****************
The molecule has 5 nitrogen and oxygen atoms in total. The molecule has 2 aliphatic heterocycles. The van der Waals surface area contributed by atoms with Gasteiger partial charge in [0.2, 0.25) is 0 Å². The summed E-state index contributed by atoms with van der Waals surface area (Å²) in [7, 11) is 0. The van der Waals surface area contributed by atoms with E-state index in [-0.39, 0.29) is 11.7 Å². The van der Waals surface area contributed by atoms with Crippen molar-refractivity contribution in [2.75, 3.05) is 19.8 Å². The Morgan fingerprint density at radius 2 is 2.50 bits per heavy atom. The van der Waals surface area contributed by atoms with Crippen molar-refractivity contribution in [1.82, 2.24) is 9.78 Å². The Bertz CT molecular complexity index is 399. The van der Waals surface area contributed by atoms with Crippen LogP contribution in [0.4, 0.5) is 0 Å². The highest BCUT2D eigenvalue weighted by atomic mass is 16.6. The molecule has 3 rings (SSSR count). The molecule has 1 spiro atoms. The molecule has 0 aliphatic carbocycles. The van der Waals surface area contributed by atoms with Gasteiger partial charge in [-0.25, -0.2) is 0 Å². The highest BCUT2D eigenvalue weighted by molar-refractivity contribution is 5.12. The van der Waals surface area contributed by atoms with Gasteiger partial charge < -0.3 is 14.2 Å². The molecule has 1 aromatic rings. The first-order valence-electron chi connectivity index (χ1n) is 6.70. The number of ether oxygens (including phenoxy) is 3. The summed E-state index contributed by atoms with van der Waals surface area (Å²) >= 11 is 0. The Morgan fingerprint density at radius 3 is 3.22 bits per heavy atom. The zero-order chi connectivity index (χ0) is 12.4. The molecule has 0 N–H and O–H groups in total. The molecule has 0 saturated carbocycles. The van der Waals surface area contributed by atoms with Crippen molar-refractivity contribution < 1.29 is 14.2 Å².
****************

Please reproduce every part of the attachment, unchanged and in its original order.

The molecule has 5 nitrogen and oxygen atoms in total. The molecule has 2 aliphatic heterocycles. The van der Waals surface area contributed by atoms with Gasteiger partial charge in [0.2, 0.25) is 0 Å². The summed E-state index contributed by atoms with van der Waals surface area (Å²) in [7, 11) is 0. The van der Waals surface area contributed by atoms with E-state index in [-0.39, 0.29) is 11.7 Å². The van der Waals surface area contributed by atoms with Crippen molar-refractivity contribution in [2.75, 3.05) is 19.8 Å². The Morgan fingerprint density at radius 2 is 2.50 bits per heavy atom. The van der Waals surface area contributed by atoms with Crippen molar-refractivity contribution in [1.82, 2.24) is 9.78 Å². The Bertz CT molecular complexity index is 399. The van der Waals surface area contributed by atoms with Crippen LogP contribution in [0.4, 0.5) is 0 Å². The highest BCUT2D eigenvalue weighted by atomic mass is 16.6. The molecule has 3 rings (SSSR count). The molecule has 1 spiro atoms. The molecule has 0 aliphatic carbocycles. The van der Waals surface area contributed by atoms with Gasteiger partial charge in [-0.25, -0.2) is 0 Å². The highest BCUT2D eigenvalue weighted by molar-refractivity contribution is 5.12. The van der Waals surface area contributed by atoms with Gasteiger partial charge < -0.3 is 14.2 Å². The molecule has 1 aromatic rings. The first-order valence-electron chi connectivity index (χ1n) is 6.70. The number of ether oxygens (including phenoxy) is 3. The summed E-state index contributed by atoms with van der Waals surface area (Å²) >= 11 is 0. The Morgan fingerprint density at radius 3 is 3.22 bits per heavy atom. The zero-order chi connectivity index (χ0) is 12.4. The molecule has 0 N–H and O–H groups in total. The molecule has 0 saturated carbocycles. The van der Waals surface area contributed by atoms with Crippen molar-refractivity contribution < 1.29 is 14.2 Å².